Last week, members of the Michigan House Committee on Natural Resources and Outdoor Recreation approved three bills regarding commercial hunting and fishing guide rules. 

Currently, Michigan has limited rules for commercial guides. This allows convicted poachers, trespassers or other bad actors to guide hunters and anglers into Michigan’s outdoors, leaving customers vulnerable. This proposed legislation seeks to form a baseline for the commercial guiding industry in the state, including distinct rules for commercial hunting guides (HB 5558), commercial sport fishing guides (HB 5559) and granting authority over other rules for guides to the Natural Resources Commission (HB 5560)

These proposed regulations would restrict individuals who have been convicted of fish and wildlife crimes or any felonies from commercial guiding for three years, require CPR and first aid training and include submission of scientific data to the Department of Natural Resources (DNR). New rules are meant to hold liable parties accountable and help inform decisions for policymakers. 

Michigan United Conservation Clubs (MUCC), the Michigan Hunting Dog Federation, Michigan Bear Hunters Association, Michigan Trappers and Predator Callers Association and other affiliates, have been strong advocates of this legislation and see a compelling need for some sort of licensing system for commercial guides, said MUCC Executive Director Amy Trotter. 

“We are very glad to see Representatives Howell, Cherry and Wakeman championing these bills,” Trotter said. “These will form a strong foundation for a commercial guiding license system here in Michigan, which is a good first step towards better protecting hunters and anglers who use these services.” 

Commercial outfitting and guiding are historic professions that are heavily rooted in access to public lands and waters. Whether it is guided fishing, skiing, backpacking or hunting trips, there have always been experts willing to share knowledge to those willing to pay. Having land available through the federal and state government for guides has helped to transcend the barrier to entry for those interested in becoming professional guides; however, regulations regarding commercial guiding vary widely.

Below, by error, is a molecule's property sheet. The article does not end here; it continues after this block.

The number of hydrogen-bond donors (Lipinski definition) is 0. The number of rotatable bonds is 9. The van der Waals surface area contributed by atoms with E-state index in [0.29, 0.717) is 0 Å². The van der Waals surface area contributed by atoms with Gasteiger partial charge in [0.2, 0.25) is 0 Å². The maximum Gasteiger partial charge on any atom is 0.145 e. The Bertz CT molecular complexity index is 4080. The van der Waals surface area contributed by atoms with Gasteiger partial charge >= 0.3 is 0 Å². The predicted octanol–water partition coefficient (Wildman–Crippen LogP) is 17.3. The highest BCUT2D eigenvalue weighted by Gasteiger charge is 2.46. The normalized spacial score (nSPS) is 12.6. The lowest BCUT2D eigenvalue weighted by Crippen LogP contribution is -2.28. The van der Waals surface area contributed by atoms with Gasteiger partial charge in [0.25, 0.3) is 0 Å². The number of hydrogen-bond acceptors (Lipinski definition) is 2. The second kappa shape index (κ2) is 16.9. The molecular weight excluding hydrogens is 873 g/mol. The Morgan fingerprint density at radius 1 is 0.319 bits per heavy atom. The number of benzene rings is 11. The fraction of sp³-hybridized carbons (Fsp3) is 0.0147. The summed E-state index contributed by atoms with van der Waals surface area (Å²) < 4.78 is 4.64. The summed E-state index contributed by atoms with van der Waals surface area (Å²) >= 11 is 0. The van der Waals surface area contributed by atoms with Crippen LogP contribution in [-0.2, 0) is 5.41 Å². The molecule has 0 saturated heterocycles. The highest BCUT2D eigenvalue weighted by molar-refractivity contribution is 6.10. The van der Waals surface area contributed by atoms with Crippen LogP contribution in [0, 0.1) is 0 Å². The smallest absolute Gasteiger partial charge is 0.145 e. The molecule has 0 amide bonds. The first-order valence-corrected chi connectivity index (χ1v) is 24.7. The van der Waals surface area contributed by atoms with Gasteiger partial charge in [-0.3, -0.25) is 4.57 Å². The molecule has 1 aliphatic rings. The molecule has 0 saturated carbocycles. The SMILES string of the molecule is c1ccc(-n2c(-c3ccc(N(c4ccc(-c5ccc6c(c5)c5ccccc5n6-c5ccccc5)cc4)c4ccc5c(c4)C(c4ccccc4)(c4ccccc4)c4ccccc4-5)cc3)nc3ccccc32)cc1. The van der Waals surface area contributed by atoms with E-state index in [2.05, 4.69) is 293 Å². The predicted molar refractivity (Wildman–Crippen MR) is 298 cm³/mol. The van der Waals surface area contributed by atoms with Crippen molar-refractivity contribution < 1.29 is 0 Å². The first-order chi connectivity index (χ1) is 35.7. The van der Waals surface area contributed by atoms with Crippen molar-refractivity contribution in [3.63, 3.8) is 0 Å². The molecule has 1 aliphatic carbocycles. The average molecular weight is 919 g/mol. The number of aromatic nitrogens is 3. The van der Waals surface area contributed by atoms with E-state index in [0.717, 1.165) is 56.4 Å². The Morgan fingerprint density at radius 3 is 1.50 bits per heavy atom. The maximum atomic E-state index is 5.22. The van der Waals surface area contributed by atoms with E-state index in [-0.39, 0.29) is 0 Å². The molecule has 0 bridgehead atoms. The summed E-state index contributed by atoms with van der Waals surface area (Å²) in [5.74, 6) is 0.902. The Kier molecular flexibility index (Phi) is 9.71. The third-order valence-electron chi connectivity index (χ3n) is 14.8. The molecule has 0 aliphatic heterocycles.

Compared to other states, Michigan is currently very relaxed in regulations for guides. As of this writing, the DNR only requires a free permit application process for hunting guides to operate on state-managed public lands. Michigan requires no fees, training or any type of general insurance to lead a guided hunting or inland fishing trip, other than a state inland pilot’s license (watercraft inspection) and commercial use of public boat access sites where applicable. Great Lakes and connecting waters charter boat fishing operations are partially regulated by the US Coast Guard and the state. Other states such as Alaska, Idaho and Maine require an extensive process, including passage of an application exam, a high license fee, first aid certification and in-depth records for every guide. 

These bills outline a new framework of regulations for all commercial hunting and sport fishing guides in the state of Michigan. This legislation would require that all commercial hunting guides possess a valid base license, as well as a newly established guiding license. These new licenses would come at an application cost of $150 for Michigan residents ($300 for non-residents) and would be valid for a period of 3 years – enough to more fully fund the oversight of this programming. All monies collected under this statute (including licenses and penalties) would be deposited in the game and fish protection account.